Rail industry seeks to put the brakes on heavier trucks

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The rail industry is seeking to put the brakes on proposal to increase the amount of weight that trucks can carry in a bid to protect cargo business that typically goes to trains. 

The inter-industry squabble has been spurred by an effort in Congress to increase a current limit of 80,000 pounds for cargo trucks to 91,000 pounds, which is the level being sought by the trucking industry. 

An Alexandria, Va.-based rail industry group known as GoRail said Monday that heavier trucks would be bad for the nation's roads and environment - in addition to affecting train companies' bottom lines. 

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"Increasing truck weight increases the pounding roads and bridges take from truck travel," the group said in a white paper. 

"The additional weight will wear out pavement quicker and add to bridge stress. U.S. roads and bridges are already in dire need of improvement," the rail group continued. "Why make things even worse?" 

Supporters of increasing the provision have argued that increasing the truck weight limit would increase the amount of cargo that can be shipped without requiring drivers to work extra hours. 

"The SAFE Trucking Act will help us safely move more of the things Americans want with fewer trucks taking up space on the road, and it is based on data to ensure that truck stopping times and pavement wear are as good or better than our current trucks," Rep. Reid RibbleReid RibbleSanders-linked group endorses downballot Dems Super-PAC begins M effort to help House GOP Saving the Boomer's Social Security MORE (R-Wis.) said in a statement last week after introducing legislation to allow states to vote on increasing their own truck weight limits as a potential compromise is the standoff over the federal rules.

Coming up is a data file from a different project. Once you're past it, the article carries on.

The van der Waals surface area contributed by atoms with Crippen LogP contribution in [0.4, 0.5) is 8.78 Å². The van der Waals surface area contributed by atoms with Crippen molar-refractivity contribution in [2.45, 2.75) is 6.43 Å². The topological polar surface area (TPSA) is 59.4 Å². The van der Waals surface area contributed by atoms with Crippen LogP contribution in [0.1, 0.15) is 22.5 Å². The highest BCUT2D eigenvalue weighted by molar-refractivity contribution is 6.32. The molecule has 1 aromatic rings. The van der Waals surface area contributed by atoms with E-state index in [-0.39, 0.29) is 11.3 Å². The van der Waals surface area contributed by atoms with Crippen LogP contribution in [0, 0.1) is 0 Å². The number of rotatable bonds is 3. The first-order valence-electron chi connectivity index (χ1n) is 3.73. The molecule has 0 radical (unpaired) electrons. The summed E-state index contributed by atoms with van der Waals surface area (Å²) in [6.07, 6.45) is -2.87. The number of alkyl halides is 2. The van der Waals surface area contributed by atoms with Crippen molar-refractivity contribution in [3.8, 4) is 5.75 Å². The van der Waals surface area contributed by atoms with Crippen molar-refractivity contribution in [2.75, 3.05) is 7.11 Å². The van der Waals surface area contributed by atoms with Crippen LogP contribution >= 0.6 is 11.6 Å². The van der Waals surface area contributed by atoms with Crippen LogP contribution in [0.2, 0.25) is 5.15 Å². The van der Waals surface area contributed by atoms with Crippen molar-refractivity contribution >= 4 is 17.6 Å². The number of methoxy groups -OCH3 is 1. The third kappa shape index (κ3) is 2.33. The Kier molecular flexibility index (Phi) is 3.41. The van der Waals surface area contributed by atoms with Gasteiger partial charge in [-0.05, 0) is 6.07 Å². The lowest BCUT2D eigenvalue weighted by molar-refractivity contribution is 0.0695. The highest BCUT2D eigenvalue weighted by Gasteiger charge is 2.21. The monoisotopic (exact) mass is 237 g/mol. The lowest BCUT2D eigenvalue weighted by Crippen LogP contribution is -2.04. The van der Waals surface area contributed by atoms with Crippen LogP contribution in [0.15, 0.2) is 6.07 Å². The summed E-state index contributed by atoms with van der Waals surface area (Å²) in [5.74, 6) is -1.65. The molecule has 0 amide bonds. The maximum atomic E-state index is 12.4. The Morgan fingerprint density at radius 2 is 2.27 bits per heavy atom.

"When we can increase efficiency, decrease traffic, and make everyone safer in the process, that is a win, and the SAFE Trucking Act is able to help us achieve all these objectives," he continued. 

The trucking industry has pushed to increase the weight limit for years, arguing that allowing heavier loads would maximize productivity among truck drivers. 

“Truck travel has grown 22 times faster than road capacity since the federal weight limit was last changed in 1982,” Coalition for Transportation Productivity Executive Director John Runyan said when Ribble's legislation was introduced. 

“Recognizing that more than 70 percent of freight must be shipped by truck, we need to confront the highway capacity crunch now if our country is to remain competitive," Runyan continued then. "The Safe Trucking Act safely improves the productivity of truck shipments so we can decrease the truckloads necessary to meet demand and make our entire transportation network more efficient.” 

The GoRail group countered that cargo that is too heavy to safely transport on roads is usually moved to markets on trains. 

"Subsidizing even bigger trucks would divert freight from rail, increase the cost of maintaining highways and bridges, create more highway gridlock and worsen air pollution," the group said. "Congress should reject proposals to allow heavier trucks."